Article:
"There is no gun company in the world that can deliver 200 guns by [the latest deadline of] July 9th, with only a few weeks notice, unless they had prior knowledge of the contract award," protested an unidentified company in an exchange of questions and answers that TSA posted on the the FedBizOpps Web site for potential bidders. "It normally takes 45 to 90 days to make and deliver guns once an order is received. This is the industry standard," the protester wrote.

TSA wants to buy as many as 9,600 guns over the life of the contract, which would expire Sept. 30, 2006. With .40 caliber pistols costing about $500 each in the commercial market, the contract may be worth $4.8 million to the winner, although industry sources said the bragging rights may prove more valuable to a company's business than the revenues.

On June 12, Beretta filed a motion with a federal mediator to suspend the contracting process, citing "a range of restrictive and ... strange and inexplicable requirements" for the handguns.

The specifications may have been written "to thwart congressional intent" that TSA train and arm airline pilots, or were "so narrowly tailored" so that only one firearm could qualify, Jeffrey Reh, general counsel at Beretta's U.S. headquarters in Accokeek, Md., charged in the motion.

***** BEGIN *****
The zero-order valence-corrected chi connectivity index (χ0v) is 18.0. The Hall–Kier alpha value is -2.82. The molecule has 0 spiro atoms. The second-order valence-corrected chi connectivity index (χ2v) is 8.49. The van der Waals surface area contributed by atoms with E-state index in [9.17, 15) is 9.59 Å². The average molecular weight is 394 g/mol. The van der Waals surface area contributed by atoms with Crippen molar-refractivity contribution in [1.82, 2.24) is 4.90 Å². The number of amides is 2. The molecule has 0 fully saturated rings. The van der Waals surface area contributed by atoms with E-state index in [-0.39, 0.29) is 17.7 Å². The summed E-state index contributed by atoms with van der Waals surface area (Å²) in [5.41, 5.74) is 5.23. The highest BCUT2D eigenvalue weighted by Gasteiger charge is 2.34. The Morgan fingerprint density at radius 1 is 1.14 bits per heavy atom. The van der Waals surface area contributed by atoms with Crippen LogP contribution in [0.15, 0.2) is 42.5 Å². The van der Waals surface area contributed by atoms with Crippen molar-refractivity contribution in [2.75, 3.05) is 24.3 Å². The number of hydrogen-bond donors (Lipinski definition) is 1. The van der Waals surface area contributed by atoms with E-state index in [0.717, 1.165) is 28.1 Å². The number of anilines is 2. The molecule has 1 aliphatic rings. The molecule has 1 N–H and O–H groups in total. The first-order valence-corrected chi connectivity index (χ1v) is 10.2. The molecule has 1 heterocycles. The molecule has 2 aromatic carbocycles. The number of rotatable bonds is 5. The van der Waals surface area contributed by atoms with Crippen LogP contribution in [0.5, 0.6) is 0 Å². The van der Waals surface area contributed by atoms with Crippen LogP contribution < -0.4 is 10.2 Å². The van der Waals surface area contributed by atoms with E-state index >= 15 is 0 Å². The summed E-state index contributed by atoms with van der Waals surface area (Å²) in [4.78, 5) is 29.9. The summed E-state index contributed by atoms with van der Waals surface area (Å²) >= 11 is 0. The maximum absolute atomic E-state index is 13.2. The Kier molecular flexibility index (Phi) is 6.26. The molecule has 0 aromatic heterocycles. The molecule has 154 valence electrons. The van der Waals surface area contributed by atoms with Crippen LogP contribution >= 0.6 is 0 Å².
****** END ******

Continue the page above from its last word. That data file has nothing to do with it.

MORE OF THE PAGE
Reh sent copies of the motion to House Transportation and Infrastructure Aviation Subcommittee Chairman John Mica, R-Fla., whose panel oversees TSA, and House Minority Whip Steny Hoyer, D-Md., in whose district Beretta is based, but aides to the lawmakers said neither of them intervened in the dispute.

Later that afternoon, TSA abruptly announced it was dropping all of its controversial requirements, deleting those for the concealed hammer and magazine coils, cutting the initial delivery to 50 guns and waiving the "Buy American" provision.

"When we filed our protest, the TSA was very prompt in meeting with us," Reh said in an interview this week. "At this point, we're satisfied."


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July 17, 2003, 06:04 PM
Judging by how many "trained law enforcement officers" have NDs with Glocks every year, I think that Smith and Wesson pistols would be a better idea anyway. Sure, Glock makes a fine weapon, but it takes a good deal of trigger discipline to stay safe. A good, smooth, and long DA pull is a better bet for pilots, IMO.

July 17, 2003, 06:55 PM
AndI thought Pork only counted in building Navy Bases in WVa.

Something smells funny.

July 17, 2003, 07:35 PM
We have our top people ... managing it so taxpayers will get the best deal
:scrutiny: Well that is a load off my mind. :rolleyes:

El Tejon
July 17, 2003, 07:53 PM
Ummm, why can't we let the pilots buy their own guns???:confused:

Oh, right, everyone has the constitutional right to ride in the wagon and push their hand into my pocket. Keep forgetting that.:rolleyes:

Pulling this wagon is sure a drag on my fun.:mad:

July 17, 2003, 08:07 PM
Gotta love the requirment "with the "spring tension" of 10 coils" :scrutiny: